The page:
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J Exp Bot. 2011 Oct;62(14):4851-61. doi: 10.1093/jxb/err147. Epub 2011 Jul 1.

Expression profiles of differentially regulated genes during the early stages of apple flower infection with Erwinia amylovora.

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  • 1Department of Crop Sciences, University of Illinois at Urbana-Champaign, USA.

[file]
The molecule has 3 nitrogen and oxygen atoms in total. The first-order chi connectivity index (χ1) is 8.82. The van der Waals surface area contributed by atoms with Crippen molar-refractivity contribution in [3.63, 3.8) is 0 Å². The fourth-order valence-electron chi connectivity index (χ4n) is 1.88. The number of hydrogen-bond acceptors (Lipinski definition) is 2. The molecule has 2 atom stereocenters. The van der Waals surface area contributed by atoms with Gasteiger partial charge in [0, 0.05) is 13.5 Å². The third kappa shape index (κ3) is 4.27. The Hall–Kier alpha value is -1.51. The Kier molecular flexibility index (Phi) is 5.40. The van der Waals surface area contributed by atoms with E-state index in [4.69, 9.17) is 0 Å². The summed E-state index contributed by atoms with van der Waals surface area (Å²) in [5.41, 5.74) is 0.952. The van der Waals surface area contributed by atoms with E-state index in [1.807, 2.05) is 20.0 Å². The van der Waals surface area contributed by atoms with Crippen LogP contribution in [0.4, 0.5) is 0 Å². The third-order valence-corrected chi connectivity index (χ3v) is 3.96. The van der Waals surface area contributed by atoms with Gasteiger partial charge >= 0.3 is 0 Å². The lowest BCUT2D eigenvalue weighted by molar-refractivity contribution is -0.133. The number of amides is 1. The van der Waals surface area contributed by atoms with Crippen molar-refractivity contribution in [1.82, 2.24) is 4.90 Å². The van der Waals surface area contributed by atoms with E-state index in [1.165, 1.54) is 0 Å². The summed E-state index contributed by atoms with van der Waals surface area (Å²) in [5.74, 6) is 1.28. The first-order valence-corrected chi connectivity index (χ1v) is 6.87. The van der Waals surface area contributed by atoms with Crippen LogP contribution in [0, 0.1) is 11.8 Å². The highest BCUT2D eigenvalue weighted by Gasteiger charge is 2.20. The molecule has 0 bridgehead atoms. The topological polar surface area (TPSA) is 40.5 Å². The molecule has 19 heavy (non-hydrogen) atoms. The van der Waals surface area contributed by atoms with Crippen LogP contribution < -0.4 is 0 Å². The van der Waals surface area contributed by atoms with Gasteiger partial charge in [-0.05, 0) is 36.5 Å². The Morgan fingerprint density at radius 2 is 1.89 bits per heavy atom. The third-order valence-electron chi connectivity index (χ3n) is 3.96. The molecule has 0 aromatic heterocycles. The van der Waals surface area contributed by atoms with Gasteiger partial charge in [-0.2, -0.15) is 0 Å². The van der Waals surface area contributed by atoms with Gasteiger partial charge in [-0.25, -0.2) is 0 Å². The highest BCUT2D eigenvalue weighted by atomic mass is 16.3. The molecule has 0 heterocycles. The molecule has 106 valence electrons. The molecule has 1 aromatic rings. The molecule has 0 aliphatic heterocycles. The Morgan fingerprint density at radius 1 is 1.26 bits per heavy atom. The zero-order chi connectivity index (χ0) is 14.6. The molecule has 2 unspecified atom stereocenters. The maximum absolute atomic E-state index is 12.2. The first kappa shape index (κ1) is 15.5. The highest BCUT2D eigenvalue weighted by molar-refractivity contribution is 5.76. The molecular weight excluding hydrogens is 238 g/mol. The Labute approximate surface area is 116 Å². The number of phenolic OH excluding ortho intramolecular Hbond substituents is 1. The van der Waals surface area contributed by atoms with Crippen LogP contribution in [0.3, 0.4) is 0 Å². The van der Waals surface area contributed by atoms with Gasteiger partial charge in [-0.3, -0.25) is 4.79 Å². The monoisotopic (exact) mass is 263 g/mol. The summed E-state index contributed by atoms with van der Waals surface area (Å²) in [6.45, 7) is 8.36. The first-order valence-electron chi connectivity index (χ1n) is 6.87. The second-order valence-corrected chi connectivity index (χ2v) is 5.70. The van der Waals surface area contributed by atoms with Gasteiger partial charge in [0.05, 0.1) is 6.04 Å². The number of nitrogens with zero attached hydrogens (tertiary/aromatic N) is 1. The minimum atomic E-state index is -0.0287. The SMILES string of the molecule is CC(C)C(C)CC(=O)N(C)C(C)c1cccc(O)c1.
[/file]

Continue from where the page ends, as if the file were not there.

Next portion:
To identify genes involved in the response to the fire blight pathogen Erwinia amylovora in apple (Malus√ódomestica), expression profiles were investigated using an apple oligo (70-mer) array representing 40, 000 genes. Blossoms of a fire blight-susceptible apple cultivar Gala were collected from trees growing in the orchard, placed on a tray in the laboratory, and spray-inoculated with a suspension of E. amylovora at a concentration of 10(8) cfu ml(-1). Uninoculated detached flowers served as controls at each time point. Expression profiles were captured at three different time points post-inoculation at 2, 8, and 24 h, together with those at 0 h (uninoculated). A total of about 3500 genes were found to be significantly modulated in response to at least one of the three time points. Among those, a total of 770, 855, and 1002 genes were up-regulated, by 2-fold, at 2, 8, and 24 h following inoculation, respectively; while, 748, 1024, and 1455 genes were down-regulated, by 2-fold, at 2, 8, and 24 h following inoculation, respectively. Over the three time points post-inoculation, 365 genes were commonly up-regulated and 374 genes were commonly down-regulated. Both sets of genes were classified based on their functional categories. The majority of up-regulated genes were involved in metabolism, signal transduction, signalling, transport, and stress response. A number of transcripts encoding proteins/enzymes known to be up-regulated under particular biotic and abiotic stress were also up-regulated following E. amylovora treatment. Those up- or down-regulated genes encode transcription factors, signaling components, defense-related, transporter, and metabolism, all of which have been associated with disease responses in Arabidopsis and rice, suggesting similar response pathways are involved in apple blossoms.

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